According to data from the National Crime Records Bureau, over 2,300 people died due to drug overdose from 2017-19 in India, with the highest number of such fatalities reported in the age group of 30-45 years.
A total of 745 drug overdose fatalities were recorded in 2017, 875 fatalities in 2018 and 704 fatalities in 2019, it said.
In Rajasthan, the highest number of deaths was recorded at 338, followed, according to the data, by Karnataka at 239 and Uttar Pradesh at 236.
In the age group of 30-45 years, the highest number of deaths from 2017-19 was reported at 784, it said.
As many as 55 children died from a drug overdose below the age of 14 years. In the 14-18 age range, seventy children died.
A total of 624 individuals died in the 18-30 age range and 550 individuals died due to drug overdose in the 45-60 age group, the data said.
241 individuals died in the age group of 60 and beyond, it said.
The Ministry of Social Justice and Empowerment recently initiated the ‘Nasha Mukht Bharat Abhiyan’ (NMBA) for 272 most-affected districts to combat drug abuse. The framework uses a three-pronged approach—combining the opioid bureau’s activities, education and social justice knowledge and care through the health department.
A senior official said the NMBA would be further enhanced and continued under the National Drug Demand Reduction Action Plan (NAPDDR), under which 13,000 youth volunteers will be trained as community anti-drug abuse mobilizers in 272 districts.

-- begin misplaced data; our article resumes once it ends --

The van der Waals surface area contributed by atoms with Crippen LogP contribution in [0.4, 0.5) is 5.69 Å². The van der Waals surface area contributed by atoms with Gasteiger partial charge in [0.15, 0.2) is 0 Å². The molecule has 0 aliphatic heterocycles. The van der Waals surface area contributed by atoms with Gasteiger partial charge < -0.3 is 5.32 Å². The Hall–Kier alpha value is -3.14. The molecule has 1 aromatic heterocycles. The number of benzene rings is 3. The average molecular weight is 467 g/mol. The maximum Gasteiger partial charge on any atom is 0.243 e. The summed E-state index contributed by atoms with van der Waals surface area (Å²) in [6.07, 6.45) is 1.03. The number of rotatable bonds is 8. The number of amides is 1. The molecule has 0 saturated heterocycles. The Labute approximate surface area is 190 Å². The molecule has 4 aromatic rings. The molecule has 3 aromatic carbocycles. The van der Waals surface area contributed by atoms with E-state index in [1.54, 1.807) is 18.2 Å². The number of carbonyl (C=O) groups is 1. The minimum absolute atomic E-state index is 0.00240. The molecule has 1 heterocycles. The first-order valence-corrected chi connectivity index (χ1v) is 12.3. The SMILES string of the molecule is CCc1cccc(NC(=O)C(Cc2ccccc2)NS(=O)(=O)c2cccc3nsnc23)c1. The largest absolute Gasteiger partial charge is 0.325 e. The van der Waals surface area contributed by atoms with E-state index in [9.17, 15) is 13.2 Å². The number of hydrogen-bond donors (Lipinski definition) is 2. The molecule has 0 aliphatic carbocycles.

He said that in the financial year 2021-22, about 11.80 lakh individuals will benefit under the NAPDDR.
Experts say the government should look at long-term comprehensive counselling and recovery to resolve the problem of drug abuse.
Loon Gangte, the International Treatment Preparedness Coalition’s regional coordinator for South Asia, said job opportunities must be given after recovery.
“It needs to be ensured what happens after rehab rehabilitation. Rehabilitation is the easy path. After rehabilitation, about 80-90 per cent fall back into addiction so there needs to be a plan for it. The government should think beyond rehabilitation. Affected people must be provided employment too which will help in keeping them occupied,” Gangte said.
In order to avoid deaths caused by opioid overdose, Akhila Sivadas, executive director at the Centre for Advocacy and Research, a non-profit organization, said that intensive care, including long-term counselling using state-of-the-art regimens and strategies for those who are into drug use, must be offered.
“This issue requires both investment and political will,” she added.